The second album came out in 1969, and I thought that it was even better than the first. I initially bought the single released from it, ‘Up On Cripple Creek’ around Christmas that year. The B side of this vinyl was the song ‘The Night They Drove Old Dixie Down’. This combination was enough to ensure that I soon bought the complete album, which I later replaced with a CD, which I still play today, forty-five years after the original record was released. It is hard to describe the effect that this song had on me. The vocal is performed by Levon Helm, the drummer in the group. It has a plaintive air, and is sung in a noticeable southern accent. (He was from Arkansas) Since I had been a small boy, I had always had a fascination with the American Civil War, and The Confederacy. The spirit of rebellion appealed to me, and like most others, I naturally took the side of the underdog in that conflict. I was then 17 years old, and still interested in the subject, and also in music. This combined the two, in a way that I could never have imagined.

I cannot recall any modern songs about the Civil War in America. This one stands alone, not only for the orchestral composition, the unusual instruments, and the heartbreaking vocals, but also for the way it tells a story of a country, and men broken by war and tired of struggling; sad to see the end of an idea, and the loss of a cause. This simple song says all that, you just have to listen. It has been put to me that this is a ‘Country’ song. I suppose it is, in a way. It is one of the few Country songs you will ever see written about on this blog, but it has remained one of my most enduring favourites for decades.

The song gained a much bigger audience, when covered by Joan Baez, in 1970. She enjoyed worldwide success with her version, so much so, that many believe it to be one of her songs. It was written by Robbie Robertson, who left the group in the late 1970’s, and still continues to work today aged 70, after a successful solo career. Sadly, many of the other members of The band are no longer with us. The singer on this track, Levon Helm, died of cancer in 2012.

The star-studded farewell concert, held in San Francisco in 1976, was later turned into a well-known film by Martin Scorsese, and called ‘The Last Waltz’. This featured a particularly poignant rendition of this song, one of my favourite versions. It still gives me a chill, after all this time. Here it is. Play it loud.


Some Western films

The Western has been with us for as long as Cinema has existed. Some of the earliest silent films were Westerns, and their popularity endures to this day. I have tried to avoid the John Ford classics, as well as others, like ‘High Noon’, on the grounds that they are very well known, hence too familiar; with the same criterion excluding John Wayne, and there are far too many to choose from, given his long career. Despite this, at least two of my choices are very obvious, and repeatedly shown on TV. I will attempt to justify their inclusion, and to introduce the other three to some new viewers.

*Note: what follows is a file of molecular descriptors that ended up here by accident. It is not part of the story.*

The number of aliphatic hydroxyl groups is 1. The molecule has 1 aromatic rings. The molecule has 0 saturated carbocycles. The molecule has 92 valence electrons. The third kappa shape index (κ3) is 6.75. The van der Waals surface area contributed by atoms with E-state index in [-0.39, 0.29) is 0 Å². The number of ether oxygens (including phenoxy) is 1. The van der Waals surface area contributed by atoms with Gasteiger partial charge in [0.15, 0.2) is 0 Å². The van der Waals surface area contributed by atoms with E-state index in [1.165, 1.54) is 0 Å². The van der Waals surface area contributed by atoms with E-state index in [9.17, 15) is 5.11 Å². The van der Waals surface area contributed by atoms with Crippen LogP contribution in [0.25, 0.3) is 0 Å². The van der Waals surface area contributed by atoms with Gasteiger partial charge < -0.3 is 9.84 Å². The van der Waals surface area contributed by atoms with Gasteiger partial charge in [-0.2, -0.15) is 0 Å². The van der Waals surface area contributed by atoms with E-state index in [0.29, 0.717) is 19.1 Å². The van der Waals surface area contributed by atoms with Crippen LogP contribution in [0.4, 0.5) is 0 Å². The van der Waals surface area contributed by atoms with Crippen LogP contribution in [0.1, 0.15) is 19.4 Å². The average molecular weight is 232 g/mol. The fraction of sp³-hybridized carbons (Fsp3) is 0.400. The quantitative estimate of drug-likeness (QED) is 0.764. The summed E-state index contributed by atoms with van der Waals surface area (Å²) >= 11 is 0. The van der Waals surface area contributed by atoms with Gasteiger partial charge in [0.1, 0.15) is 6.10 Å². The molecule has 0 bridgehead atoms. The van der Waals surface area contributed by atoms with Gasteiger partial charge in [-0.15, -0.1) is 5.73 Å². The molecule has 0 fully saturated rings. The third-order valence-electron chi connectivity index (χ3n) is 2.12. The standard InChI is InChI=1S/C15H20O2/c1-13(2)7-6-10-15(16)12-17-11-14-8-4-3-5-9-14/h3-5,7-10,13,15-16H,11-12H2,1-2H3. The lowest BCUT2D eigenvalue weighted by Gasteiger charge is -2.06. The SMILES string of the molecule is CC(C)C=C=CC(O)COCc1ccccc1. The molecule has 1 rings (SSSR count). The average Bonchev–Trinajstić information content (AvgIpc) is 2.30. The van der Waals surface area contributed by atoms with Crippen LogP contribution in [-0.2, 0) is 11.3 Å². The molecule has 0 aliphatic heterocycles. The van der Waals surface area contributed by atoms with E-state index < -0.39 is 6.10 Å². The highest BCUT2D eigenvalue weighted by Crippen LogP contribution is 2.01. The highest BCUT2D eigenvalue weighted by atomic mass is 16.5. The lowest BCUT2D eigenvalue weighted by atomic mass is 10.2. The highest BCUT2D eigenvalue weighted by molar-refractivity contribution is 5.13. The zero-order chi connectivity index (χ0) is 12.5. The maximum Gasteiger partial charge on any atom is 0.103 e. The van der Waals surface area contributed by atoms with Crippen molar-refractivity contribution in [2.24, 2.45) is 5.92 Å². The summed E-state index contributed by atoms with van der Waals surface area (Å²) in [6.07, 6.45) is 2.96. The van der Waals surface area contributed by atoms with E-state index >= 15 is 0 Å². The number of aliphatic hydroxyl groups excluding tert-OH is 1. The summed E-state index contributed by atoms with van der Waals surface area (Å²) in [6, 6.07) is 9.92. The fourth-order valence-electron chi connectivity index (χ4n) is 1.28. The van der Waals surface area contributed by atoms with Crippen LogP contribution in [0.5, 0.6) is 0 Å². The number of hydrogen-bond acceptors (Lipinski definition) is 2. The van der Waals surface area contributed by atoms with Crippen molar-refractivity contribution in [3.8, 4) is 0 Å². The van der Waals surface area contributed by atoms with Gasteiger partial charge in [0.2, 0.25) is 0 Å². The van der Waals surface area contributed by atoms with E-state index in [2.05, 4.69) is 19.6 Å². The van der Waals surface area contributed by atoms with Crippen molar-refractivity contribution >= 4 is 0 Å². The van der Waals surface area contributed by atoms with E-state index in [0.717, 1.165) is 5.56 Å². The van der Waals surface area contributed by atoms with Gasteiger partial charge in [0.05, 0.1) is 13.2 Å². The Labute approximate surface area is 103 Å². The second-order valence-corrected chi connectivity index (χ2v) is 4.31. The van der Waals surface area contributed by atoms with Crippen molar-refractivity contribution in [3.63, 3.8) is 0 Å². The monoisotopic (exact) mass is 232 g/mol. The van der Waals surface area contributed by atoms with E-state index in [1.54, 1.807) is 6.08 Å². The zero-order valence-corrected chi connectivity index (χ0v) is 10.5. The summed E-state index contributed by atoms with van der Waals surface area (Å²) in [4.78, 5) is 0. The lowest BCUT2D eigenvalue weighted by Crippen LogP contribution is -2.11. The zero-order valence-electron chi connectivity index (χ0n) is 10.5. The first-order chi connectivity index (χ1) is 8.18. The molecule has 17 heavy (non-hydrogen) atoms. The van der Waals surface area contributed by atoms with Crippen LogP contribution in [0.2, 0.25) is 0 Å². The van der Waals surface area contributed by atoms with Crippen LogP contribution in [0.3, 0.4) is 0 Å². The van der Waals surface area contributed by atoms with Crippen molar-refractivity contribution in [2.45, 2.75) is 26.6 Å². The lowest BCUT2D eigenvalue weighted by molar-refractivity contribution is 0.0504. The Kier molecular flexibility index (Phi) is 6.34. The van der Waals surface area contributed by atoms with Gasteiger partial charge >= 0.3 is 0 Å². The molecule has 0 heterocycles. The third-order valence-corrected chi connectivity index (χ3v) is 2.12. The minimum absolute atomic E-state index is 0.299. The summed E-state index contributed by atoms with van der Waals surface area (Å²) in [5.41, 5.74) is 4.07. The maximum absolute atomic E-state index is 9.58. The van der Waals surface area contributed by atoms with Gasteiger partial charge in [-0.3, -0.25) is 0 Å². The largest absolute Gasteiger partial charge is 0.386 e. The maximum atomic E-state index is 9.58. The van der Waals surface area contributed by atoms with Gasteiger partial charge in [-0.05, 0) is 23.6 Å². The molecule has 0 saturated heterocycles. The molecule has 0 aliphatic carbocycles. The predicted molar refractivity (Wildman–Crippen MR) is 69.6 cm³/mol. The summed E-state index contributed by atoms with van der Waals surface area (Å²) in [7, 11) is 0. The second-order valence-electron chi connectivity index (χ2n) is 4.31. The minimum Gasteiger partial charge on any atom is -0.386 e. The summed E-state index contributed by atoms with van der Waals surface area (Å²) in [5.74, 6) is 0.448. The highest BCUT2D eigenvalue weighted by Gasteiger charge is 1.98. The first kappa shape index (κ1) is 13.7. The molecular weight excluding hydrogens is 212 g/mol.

Open Range. Directed by, and co-starring Kevin Costner, this 2003 film treads familiar ground. Cattle herders, clinging to the long-held right to graze their animals on the open range of the title, come up against an unscrupulous rancher and landowner, who controls the nearby small town. This sounds like the same old story, and it is, to some degree. There is a magic in the mix somewhere, that takes it up a notch, and raises it well above the crowd of similar offerings that we have seen before. Robert Duvall, as the boss of the small group of herders, gives yet another superb performance, as a man who can see that his time is coming to an end, and he must adapt, or fade away. His one last act of defiance, is not to give in to the vicious landowner, and his gang of thugs. Kevin Costner, returning to the screen after disastrous performances many years earlier, shows that he acts best when he says less. The script is good, and the characters make you want to follow their stories, and to see the outcome. There are nice performances by Annette Bening, as an over-the-hill love interest, and Michael Jeter, in a great character role, as the livery stable man Percy, who throws in on the side of the underdogs. Period feel is good, and the climactic gunfight is totally believable, edge of the seat stuff. Here is the complete film-in widescreen, as it should be seen.

Bad Company. Perhaps not strictly a Western, as it is set much earlier than most, during the Civil War, in 1863. We have to go all the way back to 1972, to see a young Jeff Bridges steal every scene he is in, as the immoral young bandit. A little known film, deserving of a much greater reputation, there is so much to enjoy in this meandering tale of misspent youth. Young Drew (Barry Brown) is a well-brought up Northern boy, trying to avoid conscription into the Union Army. He heads West. and soon falls in with a band of youngsters, some little more than children, and joins them on their journey along the wrong path in life. On the way, they learn harsh lessons, and encounter all kinds of diverse characters. In addition to well-observed performances from the leads, every tiny part, every cameo, is played to perfection by some wonderful, almost unknown actors. A real gem, unfortunately hard to track down these days. Here is a short clip, that gives a flavour of the film.